Thursday 15th of October 2020
Features

Keeping your horse healthy when travelling

It is currently common practice for horses to be contained in a confined space for prolonged periods of time, whether it is while they are stabled or being travelled. There has been lots of published research looking into the dust environment surrounding horses while they are stabled, however nothing so far has looked at the impact of dust during travelling.

A study by Haygain examined the dust environment while travelling a horse in a lorry and if different treatments of the forage could affect this. Hay was administered with three potential treatments; soaking, steaming and dry. 

The research looked into the airborne dust concentrations which proved to be significantly greater around a horses breathing zone in the lorry compared to the general stable environment. Horses are highly sensitive to dust and mould particles, therefore excessive inhalation of these could lead to breathing problems, both short and long term. This has been shown to be the case in stables but it is yet to be seen if these factors have the same effect while travelling.

The prevalence and positioning of these dust particles is highly relevant to equine health and particularly the competition horse. Performance horses exert a large amount of energy for their chosen discipline and the respiratory system is of great importance to being able to compete to the best of their athletic ability. 

Respiratory conditions such as recurrent airway obstruction (RAO) can be very damaging to a horses performance career, with the respiratory system proving to be the most limiting factor in a racehorse. This therefore makes any improvement to a horses dust environment whether it being while stabled, or travelled or both very important to ensure as high a quality of performance as possible. This even applies to recreational horses that should remain in the best health possible.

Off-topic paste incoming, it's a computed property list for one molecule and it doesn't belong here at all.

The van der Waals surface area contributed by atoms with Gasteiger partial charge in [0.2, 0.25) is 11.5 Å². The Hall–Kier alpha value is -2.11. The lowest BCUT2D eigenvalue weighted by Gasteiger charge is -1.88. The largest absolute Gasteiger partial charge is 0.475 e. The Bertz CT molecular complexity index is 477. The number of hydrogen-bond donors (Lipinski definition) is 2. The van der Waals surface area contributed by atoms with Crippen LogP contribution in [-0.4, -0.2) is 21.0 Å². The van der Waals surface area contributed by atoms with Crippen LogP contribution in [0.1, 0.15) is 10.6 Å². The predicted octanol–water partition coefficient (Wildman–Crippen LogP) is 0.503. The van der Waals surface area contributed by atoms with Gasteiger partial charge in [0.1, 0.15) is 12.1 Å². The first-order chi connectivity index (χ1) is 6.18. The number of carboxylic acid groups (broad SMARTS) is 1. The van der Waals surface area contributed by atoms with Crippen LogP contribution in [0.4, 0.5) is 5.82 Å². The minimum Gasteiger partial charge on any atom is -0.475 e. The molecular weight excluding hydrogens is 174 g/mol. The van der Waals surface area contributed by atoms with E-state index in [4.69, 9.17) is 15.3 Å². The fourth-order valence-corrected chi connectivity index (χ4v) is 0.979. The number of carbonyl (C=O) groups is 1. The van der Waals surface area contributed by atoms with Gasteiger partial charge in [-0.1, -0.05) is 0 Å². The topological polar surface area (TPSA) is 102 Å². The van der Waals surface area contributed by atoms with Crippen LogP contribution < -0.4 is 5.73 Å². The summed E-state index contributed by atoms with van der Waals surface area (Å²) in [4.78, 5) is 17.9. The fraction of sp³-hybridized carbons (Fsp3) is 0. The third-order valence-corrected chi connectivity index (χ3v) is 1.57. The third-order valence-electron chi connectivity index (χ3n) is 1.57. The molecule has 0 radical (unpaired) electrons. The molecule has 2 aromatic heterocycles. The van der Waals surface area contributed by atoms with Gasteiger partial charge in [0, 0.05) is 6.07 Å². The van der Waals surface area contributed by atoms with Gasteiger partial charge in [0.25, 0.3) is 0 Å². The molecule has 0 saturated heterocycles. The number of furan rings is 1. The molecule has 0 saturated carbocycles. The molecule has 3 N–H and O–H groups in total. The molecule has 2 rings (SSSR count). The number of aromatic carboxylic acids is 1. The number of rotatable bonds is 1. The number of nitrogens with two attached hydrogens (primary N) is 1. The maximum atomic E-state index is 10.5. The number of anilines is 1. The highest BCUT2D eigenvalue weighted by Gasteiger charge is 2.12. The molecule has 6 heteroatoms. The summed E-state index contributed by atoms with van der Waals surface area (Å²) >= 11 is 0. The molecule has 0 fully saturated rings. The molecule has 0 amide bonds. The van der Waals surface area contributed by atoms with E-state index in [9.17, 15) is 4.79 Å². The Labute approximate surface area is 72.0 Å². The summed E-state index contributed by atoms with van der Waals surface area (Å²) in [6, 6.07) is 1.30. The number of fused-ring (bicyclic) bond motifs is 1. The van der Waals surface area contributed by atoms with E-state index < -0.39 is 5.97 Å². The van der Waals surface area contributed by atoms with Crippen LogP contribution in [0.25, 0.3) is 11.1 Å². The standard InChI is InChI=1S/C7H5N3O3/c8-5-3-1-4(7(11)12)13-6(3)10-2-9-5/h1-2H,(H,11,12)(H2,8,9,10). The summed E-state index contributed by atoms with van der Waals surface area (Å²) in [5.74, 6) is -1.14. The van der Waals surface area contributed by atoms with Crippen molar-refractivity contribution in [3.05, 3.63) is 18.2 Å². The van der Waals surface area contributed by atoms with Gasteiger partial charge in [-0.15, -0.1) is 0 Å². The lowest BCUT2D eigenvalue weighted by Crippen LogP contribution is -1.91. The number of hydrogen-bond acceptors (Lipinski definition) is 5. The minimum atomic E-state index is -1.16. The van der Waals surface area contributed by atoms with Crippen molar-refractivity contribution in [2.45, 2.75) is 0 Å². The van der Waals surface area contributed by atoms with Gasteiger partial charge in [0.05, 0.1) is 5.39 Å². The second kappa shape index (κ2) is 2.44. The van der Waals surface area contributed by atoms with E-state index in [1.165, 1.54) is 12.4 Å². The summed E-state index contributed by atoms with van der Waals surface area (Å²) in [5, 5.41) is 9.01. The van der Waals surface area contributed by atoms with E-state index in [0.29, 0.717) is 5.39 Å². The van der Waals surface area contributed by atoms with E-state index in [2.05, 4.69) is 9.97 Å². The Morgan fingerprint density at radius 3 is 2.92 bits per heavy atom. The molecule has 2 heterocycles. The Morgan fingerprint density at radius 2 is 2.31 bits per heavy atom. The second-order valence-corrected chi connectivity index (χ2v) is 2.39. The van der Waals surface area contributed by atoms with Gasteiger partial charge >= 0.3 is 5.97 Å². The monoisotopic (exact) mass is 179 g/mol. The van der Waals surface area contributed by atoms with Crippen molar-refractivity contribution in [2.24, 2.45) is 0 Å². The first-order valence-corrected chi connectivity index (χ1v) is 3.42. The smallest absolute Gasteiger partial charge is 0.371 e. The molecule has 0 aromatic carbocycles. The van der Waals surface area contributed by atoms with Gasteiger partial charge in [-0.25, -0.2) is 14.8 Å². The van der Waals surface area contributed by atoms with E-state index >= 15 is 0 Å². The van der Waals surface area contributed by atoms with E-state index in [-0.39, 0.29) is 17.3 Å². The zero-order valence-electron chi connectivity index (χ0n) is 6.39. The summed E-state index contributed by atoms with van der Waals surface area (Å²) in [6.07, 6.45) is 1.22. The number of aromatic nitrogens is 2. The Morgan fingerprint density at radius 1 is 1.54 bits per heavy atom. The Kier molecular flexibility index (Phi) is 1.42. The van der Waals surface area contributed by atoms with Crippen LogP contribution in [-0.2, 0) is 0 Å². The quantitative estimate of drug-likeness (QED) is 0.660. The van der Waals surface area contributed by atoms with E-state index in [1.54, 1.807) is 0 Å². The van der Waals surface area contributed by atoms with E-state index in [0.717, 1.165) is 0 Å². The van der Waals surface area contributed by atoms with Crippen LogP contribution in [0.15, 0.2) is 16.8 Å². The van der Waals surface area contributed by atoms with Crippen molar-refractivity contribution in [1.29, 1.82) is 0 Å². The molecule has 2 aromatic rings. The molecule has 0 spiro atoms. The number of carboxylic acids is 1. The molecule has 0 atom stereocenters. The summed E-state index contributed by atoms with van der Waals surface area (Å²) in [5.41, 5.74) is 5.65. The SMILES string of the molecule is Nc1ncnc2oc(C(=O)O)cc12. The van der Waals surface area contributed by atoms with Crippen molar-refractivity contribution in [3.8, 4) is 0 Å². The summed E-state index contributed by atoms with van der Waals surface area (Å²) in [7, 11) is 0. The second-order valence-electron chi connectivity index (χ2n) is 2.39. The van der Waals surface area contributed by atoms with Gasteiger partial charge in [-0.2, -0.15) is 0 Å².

The study analyse the use of a 5kg haynet and an air sampler for each journey time of 30 minutes. Once the journey was complete the filter papers of the air sampler were taken to the labs and studied under a microscope so the dust particles could be counted. 

The results are as expected; dry hay produced the highest amount of dust particles, followed by soaked hay and finally steamed hay producing the least amount. Steaming is becoming a much more popular way to treat hay and in this experiment it was shown that soaking hay produced twice as many dust particles in comparison to steaming.

It has also been shown in a previous study that steaming hay not only improved the dust environment in the immediate breathing zone of stabled horses but also in the general stable environment. This could make it even more appropriate for travelling horses, especially for multiple horses, due to the confined space any improvement to the general environment would greatly benefit the horses health. Steaming is therefore shown to be the most effective treatment for reducing respirable particles when travelling a horse.

www.haygain.co.uk

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